Echocardiography's expanding role in cardiovascular diagnosis and management

by Sridhar Nadamuni, Contributing Reporter | March 07, 2017
From the March 2017 issue of HealthCare Business News magazine

The potential for inappropriate use or over-utilization of echo remains, commented Dr. Kort, who is a member of a writing group representing several professional societies including the ACC and the ASE, which develop appropriate use criteria for multimodality imaging and assessment of cardiac structure and function in patients with both valvular and non-valvular cardiovascular diseases. In her opinion, adherence to guidelines and appropriate use criteria documents can improve proper utilization of echo. “Studies performed in an accredited laboratory tend to be of higher quality, although lab accreditation is not mandatory.”

The biggest challenge, according to Dr. Cullen, is “attracting adequately trained sonographers in a tight labor market” in light of the emergence of novel ultrasound technologies, such as portable and miniature echocardiographic devices providing percutaneous and structural details with 3-D resolution.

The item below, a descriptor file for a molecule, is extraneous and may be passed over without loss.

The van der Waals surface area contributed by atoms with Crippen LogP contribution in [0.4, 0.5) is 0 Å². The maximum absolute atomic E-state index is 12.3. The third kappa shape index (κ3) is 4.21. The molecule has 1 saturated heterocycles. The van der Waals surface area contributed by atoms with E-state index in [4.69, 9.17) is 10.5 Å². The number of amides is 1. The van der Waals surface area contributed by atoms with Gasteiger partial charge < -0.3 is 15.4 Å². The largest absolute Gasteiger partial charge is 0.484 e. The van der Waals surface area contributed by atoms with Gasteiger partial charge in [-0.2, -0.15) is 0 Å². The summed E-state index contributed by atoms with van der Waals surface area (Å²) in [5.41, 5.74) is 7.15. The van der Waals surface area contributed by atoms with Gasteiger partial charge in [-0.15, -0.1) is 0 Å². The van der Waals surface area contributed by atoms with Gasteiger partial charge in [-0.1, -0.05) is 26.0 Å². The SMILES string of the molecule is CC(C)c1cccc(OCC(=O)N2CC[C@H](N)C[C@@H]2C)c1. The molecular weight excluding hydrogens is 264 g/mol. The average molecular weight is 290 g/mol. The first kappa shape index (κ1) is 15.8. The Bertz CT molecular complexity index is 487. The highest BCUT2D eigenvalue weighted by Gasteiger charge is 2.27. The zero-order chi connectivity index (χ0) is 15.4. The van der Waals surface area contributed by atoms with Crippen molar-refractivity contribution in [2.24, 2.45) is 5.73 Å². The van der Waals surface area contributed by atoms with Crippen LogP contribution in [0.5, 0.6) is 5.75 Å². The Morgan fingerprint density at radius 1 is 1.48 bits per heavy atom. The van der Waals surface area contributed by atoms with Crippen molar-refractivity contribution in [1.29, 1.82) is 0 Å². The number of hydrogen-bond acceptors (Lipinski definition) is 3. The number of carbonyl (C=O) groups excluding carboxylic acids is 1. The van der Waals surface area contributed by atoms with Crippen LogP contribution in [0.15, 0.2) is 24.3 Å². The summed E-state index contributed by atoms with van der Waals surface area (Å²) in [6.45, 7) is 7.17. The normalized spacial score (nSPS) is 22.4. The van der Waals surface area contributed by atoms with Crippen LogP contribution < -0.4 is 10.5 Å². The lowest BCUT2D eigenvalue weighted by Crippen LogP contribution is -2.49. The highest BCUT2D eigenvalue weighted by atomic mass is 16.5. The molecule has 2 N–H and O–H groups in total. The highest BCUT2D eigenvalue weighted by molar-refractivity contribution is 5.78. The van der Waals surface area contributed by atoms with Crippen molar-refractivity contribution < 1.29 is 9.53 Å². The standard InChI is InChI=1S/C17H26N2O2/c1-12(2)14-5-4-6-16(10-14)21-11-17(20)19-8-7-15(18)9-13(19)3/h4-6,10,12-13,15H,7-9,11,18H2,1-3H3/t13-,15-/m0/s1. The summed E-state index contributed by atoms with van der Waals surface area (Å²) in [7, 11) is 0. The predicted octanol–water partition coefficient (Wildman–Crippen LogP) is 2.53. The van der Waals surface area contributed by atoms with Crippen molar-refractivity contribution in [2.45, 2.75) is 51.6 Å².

The upcoming 28th Annual Scientific Sessions of the American Society of Echocardiography (ASE) to be held in Baltimore June 2-6 will focus on 3-D echocardiography, contrast echocardiography, critical care ultrasound, point-of-care ultrasound and diseases of the aorta. Specifically, innovations will focus on machine learning and robotic echo, new applications of ultrasound physics, Shear Wave imaging, fusion imaging, targeted therapeutic delivery applications in cancer, and target therapeutic delivery in ischemic heart disease, according to Geoffrey A. Rose, M.D., FACC, FASE, chief of cardiology, Sanger Heart & Vascular Institute at Carolinas HealthCare System and the ASE program chair. “Innovative technologies such as ultrasound microbubble-based gene therapy combining imaging and therapeutic applications will be presented at the event.”

“As the technology advances and more data is collected and interpreted, it is critical that reimbursement rates support the longer and more comprehensive scanning and interpretation,” says Dr. Kort. “Echo procedures performed to guide various interventions are notoriously long and poorly reimbursed.”

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